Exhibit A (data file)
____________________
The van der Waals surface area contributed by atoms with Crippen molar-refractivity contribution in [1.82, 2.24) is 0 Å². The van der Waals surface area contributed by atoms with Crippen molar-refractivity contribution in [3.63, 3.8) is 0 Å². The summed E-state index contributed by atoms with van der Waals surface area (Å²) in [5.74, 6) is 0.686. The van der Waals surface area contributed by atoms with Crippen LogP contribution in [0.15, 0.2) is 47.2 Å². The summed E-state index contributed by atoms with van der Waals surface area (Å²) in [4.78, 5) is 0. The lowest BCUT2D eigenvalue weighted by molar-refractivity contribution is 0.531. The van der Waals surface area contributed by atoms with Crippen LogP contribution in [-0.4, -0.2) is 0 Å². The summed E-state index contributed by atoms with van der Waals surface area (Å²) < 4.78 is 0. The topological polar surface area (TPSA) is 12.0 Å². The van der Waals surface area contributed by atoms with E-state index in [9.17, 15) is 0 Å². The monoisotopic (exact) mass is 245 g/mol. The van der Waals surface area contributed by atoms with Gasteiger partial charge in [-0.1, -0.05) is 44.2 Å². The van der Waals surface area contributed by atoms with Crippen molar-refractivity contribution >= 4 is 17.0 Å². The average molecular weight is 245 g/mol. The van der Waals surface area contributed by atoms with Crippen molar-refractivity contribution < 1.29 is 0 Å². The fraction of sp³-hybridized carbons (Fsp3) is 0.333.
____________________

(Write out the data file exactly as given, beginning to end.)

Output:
The van der Waals surface area contributed by atoms with Crippen molar-refractivity contribution in [1.82, 2.24) is 0 Å². The van der Waals surface area contributed by atoms with Crippen molar-refractivity contribution in [3.63, 3.8) is 0 Å². The summed E-state index contributed by atoms with van der Waals surface area (Å²) in [5.74, 6) is 0.686. The van der Waals surface area contributed by atoms with Crippen LogP contribution in [0.15, 0.2) is 47.2 Å². The summed E-state index contributed by atoms with van der Waals surface area (Å²) in [4.78, 5) is 0. The lowest BCUT2D eigenvalue weighted by molar-refractivity contribution is 0.531. The van der Waals surface area contributed by atoms with Crippen LogP contribution in [-0.4, -0.2) is 0 Å². The summed E-state index contributed by atoms with van der Waals surface area (Å²) < 4.78 is 0. The topological polar surface area (TPSA) is 12.0 Å². The van der Waals surface area contributed by atoms with E-state index in [9.17, 15) is 0 Å². The monoisotopic (exact) mass is 245 g/mol. The van der Waals surface area contributed by atoms with Gasteiger partial charge in [-0.1, -0.05) is 44.2 Å². The van der Waals surface area contributed by atoms with Crippen molar-refractivity contribution >= 4 is 17.0 Å². The average molecular weight is 245 g/mol. The van der Waals surface area contributed by atoms with Crippen molar-refractivity contribution < 1.29 is 0 Å². The fraction of sp³-hybridized carbons (Fsp3) is 0.333.